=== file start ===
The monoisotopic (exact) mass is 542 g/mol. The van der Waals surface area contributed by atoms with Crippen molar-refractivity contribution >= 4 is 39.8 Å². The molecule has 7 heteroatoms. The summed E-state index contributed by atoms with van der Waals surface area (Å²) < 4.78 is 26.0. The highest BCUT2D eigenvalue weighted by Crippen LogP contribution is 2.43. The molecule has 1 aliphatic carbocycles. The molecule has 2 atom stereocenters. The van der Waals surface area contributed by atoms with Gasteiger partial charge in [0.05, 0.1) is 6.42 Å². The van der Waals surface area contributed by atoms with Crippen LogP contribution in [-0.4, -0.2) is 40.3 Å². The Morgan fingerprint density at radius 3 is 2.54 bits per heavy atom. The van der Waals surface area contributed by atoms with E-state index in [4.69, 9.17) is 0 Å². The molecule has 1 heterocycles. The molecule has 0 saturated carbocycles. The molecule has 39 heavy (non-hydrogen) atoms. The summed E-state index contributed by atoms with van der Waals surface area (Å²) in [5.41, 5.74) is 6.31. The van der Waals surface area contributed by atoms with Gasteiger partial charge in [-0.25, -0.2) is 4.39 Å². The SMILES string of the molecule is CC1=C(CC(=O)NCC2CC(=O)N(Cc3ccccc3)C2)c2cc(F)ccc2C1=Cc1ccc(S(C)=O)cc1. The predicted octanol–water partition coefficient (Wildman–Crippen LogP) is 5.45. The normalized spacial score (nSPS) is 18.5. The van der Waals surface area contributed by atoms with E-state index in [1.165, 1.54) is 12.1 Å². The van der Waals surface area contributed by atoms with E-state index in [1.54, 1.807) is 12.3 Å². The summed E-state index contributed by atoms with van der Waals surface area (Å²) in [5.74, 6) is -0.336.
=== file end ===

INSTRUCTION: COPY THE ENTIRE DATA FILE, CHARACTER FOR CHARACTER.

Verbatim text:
The monoisotopic (exact) mass is 542 g/mol. The van der Waals surface area contributed by atoms with Crippen molar-refractivity contribution >= 4 is 39.8 Å². The molecule has 7 heteroatoms. The summed E-state index contributed by atoms with van der Waals surface area (Å²) < 4.78 is 26.0. The highest BCUT2D eigenvalue weighted by Crippen LogP contribution is 2.43. The molecule has 1 aliphatic carbocycles. The molecule has 2 atom stereocenters. The van der Waals surface area contributed by atoms with Gasteiger partial charge in [0.05, 0.1) is 6.42 Å². The van der Waals surface area contributed by atoms with Crippen LogP contribution in [-0.4, -0.2) is 40.3 Å². The Morgan fingerprint density at radius 3 is 2.54 bits per heavy atom. The van der Waals surface area contributed by atoms with E-state index in [4.69, 9.17) is 0 Å². The molecule has 1 heterocycles. The molecule has 0 saturated carbocycles. The molecule has 39 heavy (non-hydrogen) atoms. The summed E-state index contributed by atoms with van der Waals surface area (Å²) in [5.41, 5.74) is 6.31. The van der Waals surface area contributed by atoms with Gasteiger partial charge in [-0.25, -0.2) is 4.39 Å². The SMILES string of the molecule is CC1=C(CC(=O)NCC2CC(=O)N(Cc3ccccc3)C2)c2cc(F)ccc2C1=Cc1ccc(S(C)=O)cc1. The predicted octanol–water partition coefficient (Wildman–Crippen LogP) is 5.45. The normalized spacial score (nSPS) is 18.5. The van der Waals surface area contributed by atoms with E-state index in [1.165, 1.54) is 12.1 Å². The van der Waals surface area contributed by atoms with E-state index in [1.54, 1.807) is 12.3 Å². The summed E-state index contributed by atoms with van der Waals surface area (Å²) in [5.74, 6) is -0.336.